How is risk determined for Langerhans cell histiocytosis (LCH)?

Updated: Sep 16, 2020
  • Author: Cameron K Tebbi, MD; Chief Editor: Vikramjit S Kanwar, MBBS, MBA, MRCP(UK), FAAP  more...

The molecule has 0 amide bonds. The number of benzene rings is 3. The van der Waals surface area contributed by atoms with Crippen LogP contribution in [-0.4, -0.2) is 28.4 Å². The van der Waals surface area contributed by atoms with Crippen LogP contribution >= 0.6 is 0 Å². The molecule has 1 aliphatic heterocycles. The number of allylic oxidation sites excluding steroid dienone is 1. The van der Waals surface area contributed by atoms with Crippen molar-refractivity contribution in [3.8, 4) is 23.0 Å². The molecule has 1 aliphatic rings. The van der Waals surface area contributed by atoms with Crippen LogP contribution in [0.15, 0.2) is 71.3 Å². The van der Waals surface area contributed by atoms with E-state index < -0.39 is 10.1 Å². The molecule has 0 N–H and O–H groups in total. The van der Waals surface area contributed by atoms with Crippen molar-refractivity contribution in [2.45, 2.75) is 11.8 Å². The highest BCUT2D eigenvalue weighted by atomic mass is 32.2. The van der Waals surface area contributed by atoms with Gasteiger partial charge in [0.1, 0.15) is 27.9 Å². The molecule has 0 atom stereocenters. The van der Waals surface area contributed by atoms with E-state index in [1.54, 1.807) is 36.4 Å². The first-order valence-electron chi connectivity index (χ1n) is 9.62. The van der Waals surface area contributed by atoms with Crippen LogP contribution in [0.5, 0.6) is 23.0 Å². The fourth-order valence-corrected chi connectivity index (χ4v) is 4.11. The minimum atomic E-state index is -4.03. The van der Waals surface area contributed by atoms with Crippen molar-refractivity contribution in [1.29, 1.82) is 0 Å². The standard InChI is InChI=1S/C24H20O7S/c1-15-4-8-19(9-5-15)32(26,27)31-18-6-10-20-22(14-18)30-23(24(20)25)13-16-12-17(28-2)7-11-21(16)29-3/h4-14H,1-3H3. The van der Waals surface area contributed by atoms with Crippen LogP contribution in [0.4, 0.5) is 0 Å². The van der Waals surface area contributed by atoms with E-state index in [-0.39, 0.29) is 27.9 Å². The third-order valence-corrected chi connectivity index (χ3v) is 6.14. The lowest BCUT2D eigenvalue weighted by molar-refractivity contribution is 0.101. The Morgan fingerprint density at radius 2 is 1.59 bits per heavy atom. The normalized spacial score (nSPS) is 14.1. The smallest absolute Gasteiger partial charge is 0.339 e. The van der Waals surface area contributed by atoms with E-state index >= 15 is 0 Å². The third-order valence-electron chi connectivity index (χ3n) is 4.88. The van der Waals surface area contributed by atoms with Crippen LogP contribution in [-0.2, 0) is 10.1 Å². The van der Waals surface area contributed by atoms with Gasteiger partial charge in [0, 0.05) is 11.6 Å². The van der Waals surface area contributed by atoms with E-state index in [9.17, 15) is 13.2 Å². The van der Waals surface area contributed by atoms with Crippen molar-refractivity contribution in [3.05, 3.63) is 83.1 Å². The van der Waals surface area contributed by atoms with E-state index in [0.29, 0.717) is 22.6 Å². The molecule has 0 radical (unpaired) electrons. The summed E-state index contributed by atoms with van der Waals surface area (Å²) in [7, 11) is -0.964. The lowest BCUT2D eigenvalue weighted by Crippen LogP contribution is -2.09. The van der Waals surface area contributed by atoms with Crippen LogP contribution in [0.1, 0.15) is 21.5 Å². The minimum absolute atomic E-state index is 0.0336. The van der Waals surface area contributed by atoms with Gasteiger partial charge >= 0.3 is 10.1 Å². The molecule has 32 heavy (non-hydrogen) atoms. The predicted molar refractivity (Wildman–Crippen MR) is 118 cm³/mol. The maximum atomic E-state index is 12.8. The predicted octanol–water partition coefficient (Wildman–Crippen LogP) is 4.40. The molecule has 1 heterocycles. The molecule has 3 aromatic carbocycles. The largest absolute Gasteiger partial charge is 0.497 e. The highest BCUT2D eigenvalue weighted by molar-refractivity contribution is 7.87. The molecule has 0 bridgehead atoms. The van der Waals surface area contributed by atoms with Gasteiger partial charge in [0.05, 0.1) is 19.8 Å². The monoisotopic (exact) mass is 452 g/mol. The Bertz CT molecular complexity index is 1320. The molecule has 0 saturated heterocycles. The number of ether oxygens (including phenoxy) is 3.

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Risk stratification for Langerhans cell histiocytosis (LCH) requires evaluation of the site and extent of disease involvement and response to therapy. Involvement of the risk organs, including bone marrow, spleen, liver, and possibly lungs, substantially increases the risk of mortality. Pediatric patients with high-risk LCH have a nearly 90% chance of survival, but the prognosis worsens if there is progression of the disease during the first 12 weeks of therapy. Some studies implicate somatic mutation of BRAF-V600E in high-risk features, disease progression, permanent injury, and poor short-term chemotherapy response. [59] This mutation may be associated with a two-fold increase in the risk of treatment failure.

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